October 9, 2003
| October 9, 2003
So, it turns out that this entertainment editor thing doesn’t pay as well as we thought — that is to say, it doesn’t pay at all (monetarily speaking, the karma’s incredible though). And it seems that the ability to name the directors of Performance or every lineup of Parliment Funkadelic are not actually marketable job skills. But don’t worry about us, we can always be homicide detectives or state’s attorneys.
You see, every night when we stumble home from work or grab a minute during the day to turn on the TV, Law & Order is on. No, really. It doesn’t matter when, it doesn’t matter where, it doesn’t even matter what channel. The show is like the freakin’ ghost of Tom Joad, it’s always there. It’s proof of the human ingenuity to both create crime and solve it. We couldn’t help absorbing some useful lessons: all you need to do to win a trial is speak with a quaver in your voice and enunciate random words, suspects who ask for their lawyers never really mean it, and the person who you know couldn’t possibly have done it, did it. And remember, rich people commit crime too, they just tend to do it in far more interesting ways than the rest of us. Oh, and the cops always look like intuitive geniuses except when there’s a crossover with Homicide: Life on the Streets, and Bayliss and Pembleton kick their collective asses. Lastly, if all else fails, ask Adam Schiff, and he’ll tell you exactly what to do. The man is the closest thing to God on earth. Need another reason to watch the show? Don’t worry, it’s always on. You can’t miss it.
Archived article by Erica Stein
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October 10, 2003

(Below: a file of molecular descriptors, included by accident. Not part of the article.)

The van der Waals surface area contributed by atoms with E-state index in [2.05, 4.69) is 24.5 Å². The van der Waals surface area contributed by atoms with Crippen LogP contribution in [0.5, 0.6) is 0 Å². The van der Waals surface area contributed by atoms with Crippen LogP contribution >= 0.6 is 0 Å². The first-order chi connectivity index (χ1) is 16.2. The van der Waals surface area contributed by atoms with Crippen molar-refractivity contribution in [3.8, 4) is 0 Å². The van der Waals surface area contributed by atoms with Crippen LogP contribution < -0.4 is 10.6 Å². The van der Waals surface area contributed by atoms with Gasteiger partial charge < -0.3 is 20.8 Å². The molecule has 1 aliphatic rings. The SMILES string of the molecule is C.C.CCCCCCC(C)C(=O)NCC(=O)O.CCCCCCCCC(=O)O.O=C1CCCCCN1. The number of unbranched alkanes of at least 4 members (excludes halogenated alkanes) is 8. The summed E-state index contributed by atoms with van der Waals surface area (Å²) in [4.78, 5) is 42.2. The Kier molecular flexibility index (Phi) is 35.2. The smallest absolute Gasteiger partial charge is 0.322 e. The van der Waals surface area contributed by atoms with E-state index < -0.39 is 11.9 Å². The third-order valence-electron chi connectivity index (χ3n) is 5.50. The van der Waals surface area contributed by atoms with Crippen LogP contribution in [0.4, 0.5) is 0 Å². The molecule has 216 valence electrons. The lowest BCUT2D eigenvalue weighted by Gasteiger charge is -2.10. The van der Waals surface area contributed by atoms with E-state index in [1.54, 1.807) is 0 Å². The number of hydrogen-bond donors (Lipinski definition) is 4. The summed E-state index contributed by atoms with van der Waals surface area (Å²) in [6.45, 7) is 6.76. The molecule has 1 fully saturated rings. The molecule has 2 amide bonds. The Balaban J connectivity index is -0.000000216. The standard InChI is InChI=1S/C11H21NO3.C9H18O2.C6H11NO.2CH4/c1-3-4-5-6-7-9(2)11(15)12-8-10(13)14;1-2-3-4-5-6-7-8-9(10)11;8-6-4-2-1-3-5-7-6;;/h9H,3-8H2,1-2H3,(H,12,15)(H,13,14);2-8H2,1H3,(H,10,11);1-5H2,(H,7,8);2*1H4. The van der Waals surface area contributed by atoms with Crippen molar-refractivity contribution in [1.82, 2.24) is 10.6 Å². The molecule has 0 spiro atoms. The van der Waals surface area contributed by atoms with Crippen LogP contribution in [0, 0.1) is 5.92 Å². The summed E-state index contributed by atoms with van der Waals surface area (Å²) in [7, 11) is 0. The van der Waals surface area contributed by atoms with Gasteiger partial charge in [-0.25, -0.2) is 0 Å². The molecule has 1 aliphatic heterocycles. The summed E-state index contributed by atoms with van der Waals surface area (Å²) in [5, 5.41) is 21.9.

It’s been a roller coaster ride of a season for the women’s soccer team. The Red tied its first game, got shut out in its second, and then went on to win its next five in a row. Penn took the wind out of the team’s sails quickly last Saturday, though, when the Quakers beat Cornell, 3-1, and sent junior goalie Katie Thomas to the emergency room with a concussion. On Wednesday, however, the team bounced back with a 2-1 win over Colgate. The victory gave the Red an overall record of 6-2-1. It also gave the team the confidence it will need to take on Ivy League rival Harvard tomorrow at Berman field. “Harvard’s a good team. There’s no doubt about it,” said assistant coach Gretchen Zigante. “We’re the underdog here, but we’re playing well and looking for an upset.” The women know that Harvard’s team is solid on both sides of the ball. In its game against the University of New Hampshire on Wednesday, the Crimson peppered 31 shots at goalie Liz McKay while allowing only three to reach its own netminder, Katie Shields. But, the Crimson, 3-2-3 overall, is vulnerable, and Cornell’s women hope to capitalize. “Everyone says that they’re a good team,” said freshmen Katrina Matlin. “But they’re not unbeatable.” After reviewing film this past week, the Red picked up several of Harvard’s tendencies, and the team has adjusted its own game plan to defend against them and create scoring opportunities. “Harvard usually plays a 4-4-2 or a 4-3-3,” said Zigante. “So, what we plan to do is compensate by adding an extra midfielder or defender. And, if we decided we don’t need it, we’ll put her up front.” Zigante and head coach Berhane Andeberhan hope to accomplish two things with the strategy. First, the Red wants to stop Harvard’s leading scorer, junior midfielder Alisha Moran. Coming in to tomorrow’s game, Moran has six goals and one assist for the Crimson. Her 13 points rank six ahead of the Crimson’s next leading scorer. Second, the women want to help freshmen goalie, Matlin, as much as possible. The rookie started her first game Wednesday in place of the injured Thomas, and she will play between the posts again tomorrow. The Encinitas, Calif. native knows she has big shoes to fill, but refuses to the let the pressure get to her. “It’s nerve-racking, and I’m a little bit nervous,” she said, “but it’s also pretty cool to be out there, and we have a really intense team, which helps me.” Matlin’s confidence stems from the Red’s performances so far this year. In particular, senior Emily Knight, and sophomores Shannon Frasier and Ali Gombar have delivered outstanding performances. Offensively, Knight has scored in nearly every game for the Red this season, while Gombar and Frasier have teamed up for numerous assists and goals of their own. “Emily [Knight] is just on fire this year,” said Zigante, “and Shannon Frasier and Ali Gombar are coming on strong.” On the defensive half, junior Natalie Dew and fellow defender, senior Karne Hukee, have teamed up to stop marauding forwards. Their efforts, with help from Thomas, have combined for three shutouts so far. “We respect Harvard, and we’re trying to take this season one game at a time,” concluded Zigante. “But we know that we have the potential to win this game. We want a W.”Archived article by Everett Hullverson